In his parting shot, Mr Shapps said the Conservatives had ‘lost’ the election rather than Labour winning it – and ‘tried the patience’ of the public by being divided. 

Ms Mordaunt, who is likely to have been a leadership contender if she had survived, said her party had taken a ‘battering because it failed to honor the trust that people had placed in it’.

She too warned against a retreat to the right: ‘Our renewal as a party and a country will not be achieved by us talking to an ever smaller slice of ourselves but being guided by the people of our country.

‘And if we want again to be the natural party of government, then our values must be the people’s.

Former home secretary Suella Braverman, who will now be considered a leading contender to replace Mr Suank, said the party had let the British people down.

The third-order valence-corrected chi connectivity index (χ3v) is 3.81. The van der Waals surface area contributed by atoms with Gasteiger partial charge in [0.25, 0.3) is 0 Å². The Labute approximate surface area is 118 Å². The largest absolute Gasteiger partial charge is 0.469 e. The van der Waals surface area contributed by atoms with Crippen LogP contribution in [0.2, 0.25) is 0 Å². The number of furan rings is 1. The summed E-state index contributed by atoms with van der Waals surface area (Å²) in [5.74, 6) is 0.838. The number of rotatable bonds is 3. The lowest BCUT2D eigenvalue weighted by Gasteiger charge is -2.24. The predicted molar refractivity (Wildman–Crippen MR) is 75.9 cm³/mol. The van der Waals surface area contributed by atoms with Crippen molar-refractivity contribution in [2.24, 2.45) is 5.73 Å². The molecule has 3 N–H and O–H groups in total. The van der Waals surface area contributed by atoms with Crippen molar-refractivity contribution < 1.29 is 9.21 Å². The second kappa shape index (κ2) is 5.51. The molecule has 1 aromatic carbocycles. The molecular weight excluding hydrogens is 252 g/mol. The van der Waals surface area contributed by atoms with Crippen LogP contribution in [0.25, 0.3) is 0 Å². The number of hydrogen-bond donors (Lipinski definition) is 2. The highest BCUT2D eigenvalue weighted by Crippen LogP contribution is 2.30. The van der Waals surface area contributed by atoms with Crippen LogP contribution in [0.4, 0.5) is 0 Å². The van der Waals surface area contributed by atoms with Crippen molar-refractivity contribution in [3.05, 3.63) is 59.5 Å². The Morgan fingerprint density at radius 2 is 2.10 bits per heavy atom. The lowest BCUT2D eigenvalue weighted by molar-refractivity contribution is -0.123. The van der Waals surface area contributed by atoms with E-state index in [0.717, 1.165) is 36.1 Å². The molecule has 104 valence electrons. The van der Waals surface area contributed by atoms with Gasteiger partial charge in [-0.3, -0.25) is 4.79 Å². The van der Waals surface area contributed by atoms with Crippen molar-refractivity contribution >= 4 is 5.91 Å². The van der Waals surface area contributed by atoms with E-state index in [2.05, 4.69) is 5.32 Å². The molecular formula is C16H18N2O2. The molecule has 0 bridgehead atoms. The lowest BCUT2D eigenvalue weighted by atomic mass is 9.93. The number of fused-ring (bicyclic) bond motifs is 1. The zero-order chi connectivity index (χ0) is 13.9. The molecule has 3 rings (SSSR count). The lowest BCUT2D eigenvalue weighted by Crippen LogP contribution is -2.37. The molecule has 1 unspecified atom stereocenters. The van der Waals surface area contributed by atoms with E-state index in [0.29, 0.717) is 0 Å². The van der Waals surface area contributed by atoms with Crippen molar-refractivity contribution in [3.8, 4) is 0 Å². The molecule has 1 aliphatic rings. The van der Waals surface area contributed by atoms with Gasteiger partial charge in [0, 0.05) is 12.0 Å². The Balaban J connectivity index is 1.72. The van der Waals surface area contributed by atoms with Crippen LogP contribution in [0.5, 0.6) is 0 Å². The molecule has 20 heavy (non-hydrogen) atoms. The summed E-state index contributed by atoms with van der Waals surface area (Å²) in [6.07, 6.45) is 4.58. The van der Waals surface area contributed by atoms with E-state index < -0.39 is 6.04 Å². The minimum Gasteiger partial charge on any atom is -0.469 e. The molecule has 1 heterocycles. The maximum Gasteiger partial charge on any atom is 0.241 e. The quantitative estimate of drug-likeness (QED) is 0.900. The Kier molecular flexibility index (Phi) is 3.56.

‘You, the great British people, voted for us over 14 years and we did not keep our promises,’ she said.

‘I will do everything in my power to rebuild trust.

‘We need to listen to you, you have spoken to us very clearly.’

The Conservatives are expected to be slashed from the 365 MPs secured less than five years ago to 144, their worst performance in modern political history.

Mr Sunak is expected to announce he is quitting as leader but stay on until a replacement is chosen. 

Altogether the centrist Liberal Democrats won around 70 seats, and The Green Party has won four seats, up from just one before the election.

One of the biggest losers was the Scottish National Party, which held most of Scotland’s 57 seats before the election but looked set to lose all but handful, mostly to Labour.